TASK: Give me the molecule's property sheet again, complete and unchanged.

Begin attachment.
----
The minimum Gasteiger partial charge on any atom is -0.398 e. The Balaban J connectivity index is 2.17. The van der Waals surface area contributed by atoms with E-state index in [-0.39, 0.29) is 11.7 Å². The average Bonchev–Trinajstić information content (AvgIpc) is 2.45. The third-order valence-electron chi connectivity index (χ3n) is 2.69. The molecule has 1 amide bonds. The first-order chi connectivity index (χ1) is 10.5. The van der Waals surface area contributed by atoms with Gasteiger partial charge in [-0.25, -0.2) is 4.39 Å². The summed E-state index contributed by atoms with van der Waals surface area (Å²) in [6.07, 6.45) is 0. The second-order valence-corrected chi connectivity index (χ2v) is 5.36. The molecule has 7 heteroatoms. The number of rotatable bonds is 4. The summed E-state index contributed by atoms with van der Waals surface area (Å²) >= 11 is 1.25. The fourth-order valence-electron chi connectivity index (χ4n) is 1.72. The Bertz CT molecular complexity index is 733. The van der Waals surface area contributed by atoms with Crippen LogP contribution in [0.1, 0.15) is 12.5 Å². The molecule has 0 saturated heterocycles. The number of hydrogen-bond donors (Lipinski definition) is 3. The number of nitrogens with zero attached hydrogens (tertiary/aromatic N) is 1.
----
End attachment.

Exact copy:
The minimum Gasteiger partial charge on any atom is -0.398 e. The Balaban J connectivity index is 2.17. The van der Waals surface area contributed by atoms with E-state index in [-0.39, 0.29) is 11.7 Å². The average Bonchev–Trinajstić information content (AvgIpc) is 2.45. The third-order valence-electron chi connectivity index (χ3n) is 2.69. The molecule has 1 amide bonds. The first-order chi connectivity index (χ1) is 10.5. The van der Waals surface area contributed by atoms with Gasteiger partial charge in [-0.25, -0.2) is 4.39 Å². The summed E-state index contributed by atoms with van der Waals surface area (Å²) in [6.07, 6.45) is 0. The second-order valence-corrected chi connectivity index (χ2v) is 5.36. The molecule has 7 heteroatoms. The number of rotatable bonds is 4. The summed E-state index contributed by atoms with van der Waals surface area (Å²) >= 11 is 1.25. The fourth-order valence-electron chi connectivity index (χ4n) is 1.72. The Bertz CT molecular complexity index is 733. The van der Waals surface area contributed by atoms with Crippen LogP contribution in [0.1, 0.15) is 12.5 Å². The molecule has 0 saturated heterocycles. The number of hydrogen-bond donors (Lipinski definition) is 3. The number of nitrogens with zero attached hydrogens (tertiary/aromatic N) is 1.